Film Review: Kajillionaire

Evan Rachel Wood, Richard Jenkins and Debra Winger appear in Kajillionaire by Miranda July, an official selection of the Premieres program at the 2020 Sundance Film Festival. Courtesy of Sundance Institute | photo by Matt Kennedy. All photos are copyrighted and may be used by press only for the purpose of news or editorial coverage of Sundance Institute programs. Photos must be accompanied by a credit to the photographer and/or 'Courtesy of Sundance Institute.' Unauthorized use, alteration, reproduction or sale of logos and/or photos is strictly prohibited.


No one’s parents are perfect. But in Miranda July’s Kajillionaire, Robert (Richard Jenkins) and Theresa (Debra Winger) really push the limit of what any child should have to put up with. Or rather, do without. Stepping back behind the camera for her first feature since 2011’s The Future, the multi-talented writer-director plays the long con in an LA heist movie like no other which stops, starts and to some extent frustrates before its big pay out.

“This is not a cheap tie,” says Robert, admiring a post office safety deposit snatch that his daughter (Evan Rachel Wood) makes in the opening moments; she also has a receipt that will match the soft toy she grabbed, so that’s another few dollars for the piggy bank. No scheme or scam is too small for this unlikely trio of grifters: coupons, online giveaways, a gift voucher for an hour’s massage. If there’s a buck – or even fifty cents – to be made, then there’s an angle to be played, or traded, or exchanged. Anything.

As watches are synchronised and their best Ministry of Silly Walks impression is deployed to avoid the gaze of a weeping landlord to whom rent is owed, we laugh at this family unit’s oddity rather than with them. But deep pathos is found in their self-deluding, pitiful existence. Living on the floor of an office building adjacent to Bubbles Inc., a soapy, candyfloss-coloured mess oozes through the adjoining wall at regular intervals and must be bucketed and disposed of. It sounds ridiculous, and it is.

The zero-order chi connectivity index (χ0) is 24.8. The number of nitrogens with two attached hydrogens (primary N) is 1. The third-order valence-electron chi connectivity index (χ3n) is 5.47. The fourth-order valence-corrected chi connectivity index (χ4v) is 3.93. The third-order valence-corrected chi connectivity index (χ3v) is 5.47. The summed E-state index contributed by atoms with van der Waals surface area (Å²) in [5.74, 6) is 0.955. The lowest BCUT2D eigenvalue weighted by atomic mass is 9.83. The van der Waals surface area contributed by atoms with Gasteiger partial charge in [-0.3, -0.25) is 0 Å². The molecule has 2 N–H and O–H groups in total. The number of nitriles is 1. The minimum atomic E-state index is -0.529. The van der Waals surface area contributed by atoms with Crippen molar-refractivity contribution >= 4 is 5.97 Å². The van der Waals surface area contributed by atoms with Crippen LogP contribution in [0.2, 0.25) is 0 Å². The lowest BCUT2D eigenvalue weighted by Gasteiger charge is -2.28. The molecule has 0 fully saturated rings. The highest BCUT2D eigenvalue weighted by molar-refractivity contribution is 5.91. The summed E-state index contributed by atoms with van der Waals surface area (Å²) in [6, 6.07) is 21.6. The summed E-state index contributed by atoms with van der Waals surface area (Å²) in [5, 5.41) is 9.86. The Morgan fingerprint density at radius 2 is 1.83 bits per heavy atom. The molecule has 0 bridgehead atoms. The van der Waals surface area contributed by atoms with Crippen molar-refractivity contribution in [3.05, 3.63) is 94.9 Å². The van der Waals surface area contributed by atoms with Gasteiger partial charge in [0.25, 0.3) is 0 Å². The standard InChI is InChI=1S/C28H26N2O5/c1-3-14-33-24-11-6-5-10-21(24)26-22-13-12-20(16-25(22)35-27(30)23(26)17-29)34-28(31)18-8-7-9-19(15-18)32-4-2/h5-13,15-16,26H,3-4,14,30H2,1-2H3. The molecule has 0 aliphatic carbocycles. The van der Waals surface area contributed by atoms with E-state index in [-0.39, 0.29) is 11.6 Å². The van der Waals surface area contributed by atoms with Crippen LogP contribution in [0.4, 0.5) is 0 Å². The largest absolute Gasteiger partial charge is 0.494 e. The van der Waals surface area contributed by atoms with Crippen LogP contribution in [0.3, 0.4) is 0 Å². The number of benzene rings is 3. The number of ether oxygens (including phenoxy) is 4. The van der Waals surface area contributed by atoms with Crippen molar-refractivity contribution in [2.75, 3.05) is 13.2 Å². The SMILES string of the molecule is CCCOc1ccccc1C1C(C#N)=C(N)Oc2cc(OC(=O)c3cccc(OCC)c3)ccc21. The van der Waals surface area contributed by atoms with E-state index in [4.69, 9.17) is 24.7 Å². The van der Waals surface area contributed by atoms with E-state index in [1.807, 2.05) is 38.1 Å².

And at first, we’re not too sure whether there is any method to their madness. However, a person’s worth in America is measured in $$$ and what you do and the things you own, so a life spent to the tune of hold music on a competition hotline does not sound much like success. It’s a screwball take on materialism, on capitalism, of being stuck living day to day, but one that rings true and rings hollow for these hapless con artists. Eking out the most meagre of existences, when we learn that Robert and Theresa named their daughter Old Dolio after a homeless man that won the lottery in the hope he would name her in his will, it seems aptly tragic.

They may share everything three-ways, but what future is there for any of them living this way? And is sharing even caring? It’s clear that the apple hasn’t fallen far from the tree, but perhaps this apple would like to roam. At 26, Old Dolio sounds like a depressed Jay and dresses like Silent Bob, hates to be touched, hides behind long strawberry blond curtains, and when attending a maternity class in another’s place (for €20, of course), she learns just how severely lacking her life has been in any kind of love or tenderness. A chance meeting with Melanie (Gina Rodriguez) will alter their course completely, and with frequent tremors hitting Los Angeles, the ground shifts beneath their feet in more ways than one.

To give away any more would spoil the madness of it all: there are cringy moments, there are crass and downright shameful moments, there’s a lot that makes no sense whatsoever, and there are peaks and troughs of emotion you will not see coming. Having penned the script herself, July trusts her four actors to provide the goods, which they do. The director is left to concentrate on the construction of this haphazard, seat of their pants, wing and a prayer lottery of a film. And though it feels like it shouldn’t work, it really, really does.

Matthew Anderson | @MattAndo63